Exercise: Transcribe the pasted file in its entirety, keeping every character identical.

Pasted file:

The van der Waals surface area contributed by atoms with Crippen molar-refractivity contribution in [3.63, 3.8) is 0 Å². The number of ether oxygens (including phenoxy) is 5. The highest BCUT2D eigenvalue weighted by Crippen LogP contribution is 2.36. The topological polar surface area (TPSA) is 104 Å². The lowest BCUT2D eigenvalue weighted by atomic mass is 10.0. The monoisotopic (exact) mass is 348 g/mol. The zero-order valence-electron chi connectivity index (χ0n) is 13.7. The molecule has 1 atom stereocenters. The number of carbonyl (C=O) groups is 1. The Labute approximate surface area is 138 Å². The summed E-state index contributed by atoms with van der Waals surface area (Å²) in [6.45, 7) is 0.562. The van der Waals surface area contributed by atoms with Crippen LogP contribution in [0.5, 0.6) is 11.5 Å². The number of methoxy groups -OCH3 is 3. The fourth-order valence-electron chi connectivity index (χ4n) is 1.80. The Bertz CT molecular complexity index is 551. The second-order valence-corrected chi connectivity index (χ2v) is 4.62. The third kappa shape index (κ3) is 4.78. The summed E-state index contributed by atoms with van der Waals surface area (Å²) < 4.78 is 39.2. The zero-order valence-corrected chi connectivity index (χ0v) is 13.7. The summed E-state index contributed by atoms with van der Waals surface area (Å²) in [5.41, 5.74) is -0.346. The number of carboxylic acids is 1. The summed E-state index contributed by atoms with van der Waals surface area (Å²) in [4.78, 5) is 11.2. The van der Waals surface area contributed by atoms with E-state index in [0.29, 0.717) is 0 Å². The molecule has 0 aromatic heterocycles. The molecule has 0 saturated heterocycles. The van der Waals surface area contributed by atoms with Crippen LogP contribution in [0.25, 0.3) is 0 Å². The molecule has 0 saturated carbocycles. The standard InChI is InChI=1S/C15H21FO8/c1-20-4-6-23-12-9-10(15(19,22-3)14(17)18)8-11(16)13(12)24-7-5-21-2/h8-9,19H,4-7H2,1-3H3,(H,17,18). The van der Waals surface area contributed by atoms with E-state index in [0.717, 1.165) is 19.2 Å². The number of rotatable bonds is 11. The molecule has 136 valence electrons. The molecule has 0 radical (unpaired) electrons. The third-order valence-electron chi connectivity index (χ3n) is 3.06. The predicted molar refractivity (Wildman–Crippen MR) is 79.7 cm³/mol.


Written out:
The van der Waals surface area contributed by atoms with Crippen molar-refractivity contribution in [3.63, 3.8) is 0 Å². The number of ether oxygens (including phenoxy) is 5. The highest BCUT2D eigenvalue weighted by Crippen LogP contribution is 2.36. The topological polar surface area (TPSA) is 104 Å². The lowest BCUT2D eigenvalue weighted by atomic mass is 10.0. The monoisotopic (exact) mass is 348 g/mol. The zero-order valence-electron chi connectivity index (χ0n) is 13.7. The molecule has 1 atom stereocenters. The number of carbonyl (C=O) groups is 1. The Labute approximate surface area is 138 Å². The summed E-state index contributed by atoms with van der Waals surface area (Å²) in [6.45, 7) is 0.562. The van der Waals surface area contributed by atoms with Crippen LogP contribution in [0.5, 0.6) is 11.5 Å². The number of methoxy groups -OCH3 is 3. The fourth-order valence-electron chi connectivity index (χ4n) is 1.80. The Bertz CT molecular complexity index is 551. The second-order valence-corrected chi connectivity index (χ2v) is 4.62. The third kappa shape index (κ3) is 4.78. The summed E-state index contributed by atoms with van der Waals surface area (Å²) < 4.78 is 39.2. The zero-order valence-corrected chi connectivity index (χ0v) is 13.7. The summed E-state index contributed by atoms with van der Waals surface area (Å²) in [5.41, 5.74) is -0.346. The number of carboxylic acids is 1. The summed E-state index contributed by atoms with van der Waals surface area (Å²) in [4.78, 5) is 11.2. The van der Waals surface area contributed by atoms with E-state index in [0.29, 0.717) is 0 Å². The molecule has 0 aromatic heterocycles. The molecule has 0 saturated heterocycles. The van der Waals surface area contributed by atoms with Crippen LogP contribution in [0.25, 0.3) is 0 Å². The molecule has 0 saturated carbocycles. The standard InChI is InChI=1S/C15H21FO8/c1-20-4-6-23-12-9-10(15(19,22-3)14(17)18)8-11(16)13(12)24-7-5-21-2/h8-9,19H,4-7H2,1-3H3,(H,17,18). The van der Waals surface area contributed by atoms with E-state index in [0.717, 1.165) is 19.2 Å². The number of rotatable bonds is 11. The molecule has 136 valence electrons. The molecule has 0 radical (unpaired) electrons. The third-order valence-electron chi connectivity index (χ3n) is 3.06. The predicted molar refractivity (Wildman–Crippen MR) is 79.7 cm³/mol.